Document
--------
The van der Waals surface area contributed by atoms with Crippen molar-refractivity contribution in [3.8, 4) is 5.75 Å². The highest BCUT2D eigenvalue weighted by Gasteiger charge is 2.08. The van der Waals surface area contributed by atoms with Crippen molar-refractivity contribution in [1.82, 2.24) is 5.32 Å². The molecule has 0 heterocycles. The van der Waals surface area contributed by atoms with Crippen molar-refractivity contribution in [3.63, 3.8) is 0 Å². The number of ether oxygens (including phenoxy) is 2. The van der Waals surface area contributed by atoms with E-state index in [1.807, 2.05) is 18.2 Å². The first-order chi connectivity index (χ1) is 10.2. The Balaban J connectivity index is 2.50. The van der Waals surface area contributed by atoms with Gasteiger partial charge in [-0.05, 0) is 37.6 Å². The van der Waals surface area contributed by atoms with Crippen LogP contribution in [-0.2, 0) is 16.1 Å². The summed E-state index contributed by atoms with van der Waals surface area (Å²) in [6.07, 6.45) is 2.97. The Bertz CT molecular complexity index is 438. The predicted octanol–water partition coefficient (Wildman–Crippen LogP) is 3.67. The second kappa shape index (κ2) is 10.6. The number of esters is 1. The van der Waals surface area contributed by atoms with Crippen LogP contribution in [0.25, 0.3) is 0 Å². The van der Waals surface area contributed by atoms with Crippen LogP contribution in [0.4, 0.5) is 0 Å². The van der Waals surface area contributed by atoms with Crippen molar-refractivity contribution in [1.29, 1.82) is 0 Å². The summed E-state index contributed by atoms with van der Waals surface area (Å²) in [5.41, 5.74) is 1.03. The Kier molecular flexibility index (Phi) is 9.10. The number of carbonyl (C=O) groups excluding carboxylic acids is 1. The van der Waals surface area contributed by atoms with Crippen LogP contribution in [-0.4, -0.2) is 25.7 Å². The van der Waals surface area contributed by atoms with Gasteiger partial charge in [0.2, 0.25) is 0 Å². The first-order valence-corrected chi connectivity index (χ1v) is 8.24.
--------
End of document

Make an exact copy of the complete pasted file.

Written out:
The van der Waals surface area contributed by atoms with Crippen molar-refractivity contribution in [3.8, 4) is 5.75 Å². The highest BCUT2D eigenvalue weighted by Gasteiger charge is 2.08. The van der Waals surface area contributed by atoms with Crippen molar-refractivity contribution in [1.82, 2.24) is 5.32 Å². The molecule has 0 heterocycles. The van der Waals surface area contributed by atoms with Crippen molar-refractivity contribution in [3.63, 3.8) is 0 Å². The number of ether oxygens (including phenoxy) is 2. The van der Waals surface area contributed by atoms with E-state index in [1.807, 2.05) is 18.2 Å². The first-order chi connectivity index (χ1) is 10.2. The Balaban J connectivity index is 2.50. The van der Waals surface area contributed by atoms with Gasteiger partial charge in [-0.05, 0) is 37.6 Å². The van der Waals surface area contributed by atoms with Crippen LogP contribution in [-0.2, 0) is 16.1 Å². The summed E-state index contributed by atoms with van der Waals surface area (Å²) in [6.07, 6.45) is 2.97. The Bertz CT molecular complexity index is 438. The predicted octanol–water partition coefficient (Wildman–Crippen LogP) is 3.67. The second kappa shape index (κ2) is 10.6. The number of esters is 1. The van der Waals surface area contributed by atoms with Crippen LogP contribution in [0.25, 0.3) is 0 Å². The van der Waals surface area contributed by atoms with Crippen LogP contribution in [0.4, 0.5) is 0 Å². The van der Waals surface area contributed by atoms with Crippen molar-refractivity contribution in [1.29, 1.82) is 0 Å². The summed E-state index contributed by atoms with van der Waals surface area (Å²) in [5.41, 5.74) is 1.03. The Kier molecular flexibility index (Phi) is 9.10. The number of carbonyl (C=O) groups excluding carboxylic acids is 1. The van der Waals surface area contributed by atoms with Crippen LogP contribution in [-0.4, -0.2) is 25.7 Å². The van der Waals surface area contributed by atoms with Gasteiger partial charge in [0.2, 0.25) is 0 Å². The first-order valence-corrected chi connectivity index (χ1v) is 8.24.